In Iran, a woman cannot watch a volleyball match?

Published: November 13, 2014
Email

Reyhaneh Jabbari (left) was executed for defending herself from rape. While Ghoncheh Ghavami (right) is sentenced to prison for watching a mens volleyball game.

The two recent alarming incidents of women rights abuse in Iran has awestruck the entire world, and yes, as cynical as it may sound, like all the other stories, these two shall be forgotten soon as well. One woman named Reyhaneh Jabbari gets executed for murdering her alleged rapist and the other British-Iranian woman, Ghoncheh Ghavami has been sentenced to one year in prison for watching a volley ball match.

Yes, watching a “volley ball” match is a crime in Iran. The authorities deny this to be the reason for her detention and are accusing her of “spreading propaganda against the state”. Yes ladies and gentlemen, pretexts as vague as this or “insulting legal or real persons who are lawfully respected”, use of “suspicious sources” or sources criticising the government are sufficient to throw anyone behind bars, stripping them of their civil liberties and fundamental human rights. It’s events like these when even Pakistan seems like a heaven for women. The entire international community is alarmed at these gross and flagrant violations of human rights. For instance Amnesty International has recorded that in 2012, Iran carried out more than 544 executions, second in number only to China, with at least 63 executions were carried out in public.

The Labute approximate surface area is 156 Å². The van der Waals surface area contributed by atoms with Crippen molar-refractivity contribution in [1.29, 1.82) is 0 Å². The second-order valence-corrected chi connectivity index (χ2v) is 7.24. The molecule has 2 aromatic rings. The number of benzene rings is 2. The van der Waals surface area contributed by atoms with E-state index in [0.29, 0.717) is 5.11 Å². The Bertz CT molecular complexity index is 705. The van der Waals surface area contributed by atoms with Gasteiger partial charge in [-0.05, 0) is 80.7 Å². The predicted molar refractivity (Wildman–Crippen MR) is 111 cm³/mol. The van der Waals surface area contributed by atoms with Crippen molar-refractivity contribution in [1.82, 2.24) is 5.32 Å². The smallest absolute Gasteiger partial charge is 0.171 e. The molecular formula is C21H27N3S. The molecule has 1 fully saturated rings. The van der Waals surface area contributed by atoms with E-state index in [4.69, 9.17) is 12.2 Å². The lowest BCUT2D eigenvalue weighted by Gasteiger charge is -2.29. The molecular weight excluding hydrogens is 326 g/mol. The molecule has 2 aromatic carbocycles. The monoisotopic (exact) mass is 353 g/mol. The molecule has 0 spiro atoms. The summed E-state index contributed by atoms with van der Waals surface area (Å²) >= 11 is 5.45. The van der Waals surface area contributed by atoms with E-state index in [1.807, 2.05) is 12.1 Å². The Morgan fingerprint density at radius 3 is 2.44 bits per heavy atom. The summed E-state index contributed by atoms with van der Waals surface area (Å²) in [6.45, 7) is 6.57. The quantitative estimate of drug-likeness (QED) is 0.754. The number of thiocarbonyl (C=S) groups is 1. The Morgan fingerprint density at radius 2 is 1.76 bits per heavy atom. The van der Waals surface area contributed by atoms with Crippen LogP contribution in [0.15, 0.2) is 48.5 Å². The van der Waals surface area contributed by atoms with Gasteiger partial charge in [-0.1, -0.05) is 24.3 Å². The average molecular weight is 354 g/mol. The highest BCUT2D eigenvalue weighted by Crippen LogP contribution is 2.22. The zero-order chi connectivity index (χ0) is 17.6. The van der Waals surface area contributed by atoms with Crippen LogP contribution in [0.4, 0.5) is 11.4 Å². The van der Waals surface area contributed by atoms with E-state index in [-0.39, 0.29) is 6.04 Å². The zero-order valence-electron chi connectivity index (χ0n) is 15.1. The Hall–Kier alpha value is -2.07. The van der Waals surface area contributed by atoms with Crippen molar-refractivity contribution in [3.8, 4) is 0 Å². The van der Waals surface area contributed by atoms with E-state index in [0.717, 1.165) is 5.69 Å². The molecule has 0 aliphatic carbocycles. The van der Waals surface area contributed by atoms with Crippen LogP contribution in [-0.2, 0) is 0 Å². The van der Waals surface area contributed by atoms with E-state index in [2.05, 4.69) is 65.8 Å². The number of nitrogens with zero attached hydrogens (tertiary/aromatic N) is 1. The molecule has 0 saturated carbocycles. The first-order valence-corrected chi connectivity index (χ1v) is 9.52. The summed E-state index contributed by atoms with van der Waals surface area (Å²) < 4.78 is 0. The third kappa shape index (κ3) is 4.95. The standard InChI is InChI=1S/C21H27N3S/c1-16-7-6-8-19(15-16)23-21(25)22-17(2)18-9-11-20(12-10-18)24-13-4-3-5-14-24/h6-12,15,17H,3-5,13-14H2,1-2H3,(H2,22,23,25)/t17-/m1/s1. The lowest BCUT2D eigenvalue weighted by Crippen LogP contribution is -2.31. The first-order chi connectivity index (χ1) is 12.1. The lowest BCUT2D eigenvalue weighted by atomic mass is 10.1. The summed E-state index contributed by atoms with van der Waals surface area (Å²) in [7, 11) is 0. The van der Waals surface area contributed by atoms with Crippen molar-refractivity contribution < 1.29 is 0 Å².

However, while denying that she has been detained for reasons relating to the sporting event, Iran police chief, General Esmail Ahmadi Moghaddam said it was “not yet in the public interest” for men and women to attend such events together.

“The police are applying the law,” he said at the time.

The ban on sporting events came in 1979, post the Iranian revolution, when it was decided that free mixing of sexes be strictly controlled.

The stories of Ghavami and Reyhaneh reminds one of Mariam and Laila from ‘A Thousand Splendid Suns’ by Khaled Hosseini where a character named Mullah Faizullah , Mariam’s Quran teacher tells her

“God’s words will never betray you, my girl.”

These words which were quoted to her in her childhood resonate in her memory, even at the moment of her execution, which comforts her that God is Merciful and Forgiving, unlike the God represented by the Taliban. And Reyaneh left the world with the same hope that God shall do justice, in her letter where she writes to her mother,

“Dear soft-hearted Sholeh, in the other world it is you and me who are the accusers and others who are the accused. Let’s see what God wants.”

Khaled’s Mariam left the world on her own terms, so did Reyhaneh.

Mariam lost all hope in life and took an extreme step like killing her own abusive husband, so did Reyhaneh who had no choice but to kill the man who was sexually assaulting her. Both women met the same fate; execution regardless of the circumstances of the crime and both women proved that they are equal to a thousand splendid suns in their own way.